This late 15th-century statue of Saint John the Baptist from Southern Germany came to the museum of the Cathedral of Kalocsa in 1997. It was brought from the endangered church of the castle of Tompa, near to the Serbian border. The church was built in 1905 by Baron Béla Redl – unrelated to Colonel Redl – as a reduced-scale copy of the Matthias Cathedral in Buda, and was equipped with precious objects of art brought from all over Europe. The 1908 edition of Szalon Újság mentions its richness with awe. The walls are covered with marble from Carrara, the altarpieces are Italian Renaissance paintings, and the Byzantine column of red porphyry from Egypt supporting the pulpit was paid for with one year’s full income on the wheat in all the estates of the Baron. These three late Gothic wooden statues were also purchased in Italy.
I still saw them on their place in the church. We were there at the beginning of the 90s, during a survey of historical monuments. The abandoned castle and church standing in the middle of the farmlands were already in bad conditions. The guard came out from the nearby town of Tompa which at the time of the church’s building was only a farmstead. Baron Redl built there the school of his estates where he himself was the teacher in the first school year. The school-farm developed into a village – and lately into a town of five thousand inhabitants – only after the new state border in 1920 was drawn four kilometers below it, cutting the region off its natural center, the city of Szabadka (now Subotica) some fifteen kilometers to the South.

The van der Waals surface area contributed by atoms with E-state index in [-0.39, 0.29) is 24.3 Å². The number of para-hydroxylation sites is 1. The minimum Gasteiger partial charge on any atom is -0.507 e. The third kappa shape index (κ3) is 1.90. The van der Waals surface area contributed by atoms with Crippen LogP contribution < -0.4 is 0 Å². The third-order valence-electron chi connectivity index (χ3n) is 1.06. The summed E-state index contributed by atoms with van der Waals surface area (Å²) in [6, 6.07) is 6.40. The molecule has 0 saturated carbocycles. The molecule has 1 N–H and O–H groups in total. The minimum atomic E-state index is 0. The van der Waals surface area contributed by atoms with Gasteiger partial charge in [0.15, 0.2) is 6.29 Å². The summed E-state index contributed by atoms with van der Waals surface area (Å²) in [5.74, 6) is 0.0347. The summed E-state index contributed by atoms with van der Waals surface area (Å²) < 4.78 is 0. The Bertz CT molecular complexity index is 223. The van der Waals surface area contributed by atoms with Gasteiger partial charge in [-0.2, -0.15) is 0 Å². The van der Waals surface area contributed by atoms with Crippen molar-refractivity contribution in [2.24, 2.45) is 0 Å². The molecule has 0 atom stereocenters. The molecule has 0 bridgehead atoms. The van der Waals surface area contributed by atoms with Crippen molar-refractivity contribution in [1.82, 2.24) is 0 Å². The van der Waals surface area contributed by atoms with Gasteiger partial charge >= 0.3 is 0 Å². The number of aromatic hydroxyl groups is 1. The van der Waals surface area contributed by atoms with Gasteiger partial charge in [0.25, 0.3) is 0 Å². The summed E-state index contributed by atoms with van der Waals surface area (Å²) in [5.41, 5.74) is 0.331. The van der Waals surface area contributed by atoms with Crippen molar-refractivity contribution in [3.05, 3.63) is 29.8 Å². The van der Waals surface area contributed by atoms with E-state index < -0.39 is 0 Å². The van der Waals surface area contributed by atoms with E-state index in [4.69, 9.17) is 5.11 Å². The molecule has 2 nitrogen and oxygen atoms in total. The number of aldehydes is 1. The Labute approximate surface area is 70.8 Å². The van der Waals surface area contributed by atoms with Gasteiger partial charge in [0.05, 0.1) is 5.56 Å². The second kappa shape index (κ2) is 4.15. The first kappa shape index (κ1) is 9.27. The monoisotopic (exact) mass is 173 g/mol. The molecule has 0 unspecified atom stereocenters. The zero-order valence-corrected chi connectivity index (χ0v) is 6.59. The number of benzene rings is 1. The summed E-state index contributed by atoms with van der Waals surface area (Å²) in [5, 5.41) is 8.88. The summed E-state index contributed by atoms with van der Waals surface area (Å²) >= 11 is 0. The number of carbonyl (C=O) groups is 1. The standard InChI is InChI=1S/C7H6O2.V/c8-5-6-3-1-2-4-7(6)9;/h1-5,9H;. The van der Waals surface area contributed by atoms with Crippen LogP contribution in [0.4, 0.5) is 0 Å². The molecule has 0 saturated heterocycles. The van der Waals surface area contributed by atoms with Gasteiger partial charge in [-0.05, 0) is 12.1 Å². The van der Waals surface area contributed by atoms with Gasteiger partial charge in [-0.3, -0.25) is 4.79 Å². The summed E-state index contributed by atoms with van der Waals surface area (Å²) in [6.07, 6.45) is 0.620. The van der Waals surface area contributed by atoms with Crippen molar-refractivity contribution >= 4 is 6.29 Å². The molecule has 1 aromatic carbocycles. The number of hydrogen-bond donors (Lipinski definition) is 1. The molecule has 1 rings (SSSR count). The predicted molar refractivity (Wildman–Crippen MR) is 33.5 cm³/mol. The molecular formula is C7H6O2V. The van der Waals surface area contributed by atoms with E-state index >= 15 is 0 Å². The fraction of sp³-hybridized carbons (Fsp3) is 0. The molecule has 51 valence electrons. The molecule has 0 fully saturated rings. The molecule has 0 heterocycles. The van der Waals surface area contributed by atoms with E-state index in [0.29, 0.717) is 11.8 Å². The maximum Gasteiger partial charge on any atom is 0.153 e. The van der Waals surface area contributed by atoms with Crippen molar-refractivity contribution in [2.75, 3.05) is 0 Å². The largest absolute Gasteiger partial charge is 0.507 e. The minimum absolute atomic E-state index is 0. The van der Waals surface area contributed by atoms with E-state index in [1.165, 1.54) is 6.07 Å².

The heir of Baron Redl, Baron Endre Podmaniczky was a great charmer, a sociable man and an excellent card-player, the guard counted to us. In 1920 the French military commission assigned to establish the new border was quartered in his castle. The Baron invited the French officers to play cards. His stake was cash, while that of the French were his estates to be annexed to the Kingdom of Serbs, Croats and Slovenes (from 1929 Yugoslavia). They played all night along, and the Baron gradually pushed the border more and more southwards. Finally, by the daybreak the castle and the church too came back to Hungary. “Gentlemen, it’s getting late. Let us retire to rest”, proposed then the Baron.